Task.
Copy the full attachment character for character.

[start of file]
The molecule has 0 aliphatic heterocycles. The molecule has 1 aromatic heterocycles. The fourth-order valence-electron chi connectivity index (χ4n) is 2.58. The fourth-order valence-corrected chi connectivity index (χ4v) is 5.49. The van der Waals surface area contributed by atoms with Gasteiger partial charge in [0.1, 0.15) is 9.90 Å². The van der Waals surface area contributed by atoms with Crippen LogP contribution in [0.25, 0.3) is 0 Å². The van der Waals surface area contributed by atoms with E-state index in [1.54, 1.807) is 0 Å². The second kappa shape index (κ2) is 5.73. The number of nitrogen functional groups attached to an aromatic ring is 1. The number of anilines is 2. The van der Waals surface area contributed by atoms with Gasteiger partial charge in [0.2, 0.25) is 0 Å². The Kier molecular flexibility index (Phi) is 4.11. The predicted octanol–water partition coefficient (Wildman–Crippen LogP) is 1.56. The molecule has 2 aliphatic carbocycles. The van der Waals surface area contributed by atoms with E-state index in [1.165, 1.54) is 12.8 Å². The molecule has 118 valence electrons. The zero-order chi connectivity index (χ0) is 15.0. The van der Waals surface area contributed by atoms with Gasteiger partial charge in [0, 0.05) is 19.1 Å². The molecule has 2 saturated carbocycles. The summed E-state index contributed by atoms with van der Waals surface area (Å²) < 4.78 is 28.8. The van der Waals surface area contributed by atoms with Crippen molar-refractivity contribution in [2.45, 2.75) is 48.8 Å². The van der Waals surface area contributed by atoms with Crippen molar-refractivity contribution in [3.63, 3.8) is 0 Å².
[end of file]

The molecule has 0 aliphatic heterocycles. The molecule has 1 aromatic heterocycles. The fourth-order valence-electron chi connectivity index (χ4n) is 2.58. The fourth-order valence-corrected chi connectivity index (χ4v) is 5.49. The van der Waals surface area contributed by atoms with Gasteiger partial charge in [0.1, 0.15) is 9.90 Å². The van der Waals surface area contributed by atoms with Crippen LogP contribution in [0.25, 0.3) is 0 Å². The van der Waals surface area contributed by atoms with E-state index in [1.54, 1.807) is 0 Å². The second kappa shape index (κ2) is 5.73. The number of nitrogen functional groups attached to an aromatic ring is 1. The number of anilines is 2. The van der Waals surface area contributed by atoms with Gasteiger partial charge in [0.2, 0.25) is 0 Å². The Kier molecular flexibility index (Phi) is 4.11. The predicted octanol–water partition coefficient (Wildman–Crippen LogP) is 1.56. The molecule has 2 aliphatic carbocycles. The van der Waals surface area contributed by atoms with E-state index in [1.165, 1.54) is 12.8 Å². The molecule has 118 valence electrons. The zero-order chi connectivity index (χ0) is 15.0. The van der Waals surface area contributed by atoms with Gasteiger partial charge in [0, 0.05) is 19.1 Å². The molecule has 2 saturated carbocycles. The summed E-state index contributed by atoms with van der Waals surface area (Å²) < 4.78 is 28.8. The van der Waals surface area contributed by atoms with Crippen molar-refractivity contribution in [2.45, 2.75) is 48.8 Å². The van der Waals surface area contributed by atoms with Crippen molar-refractivity contribution in [3.63, 3.8) is 0 Å².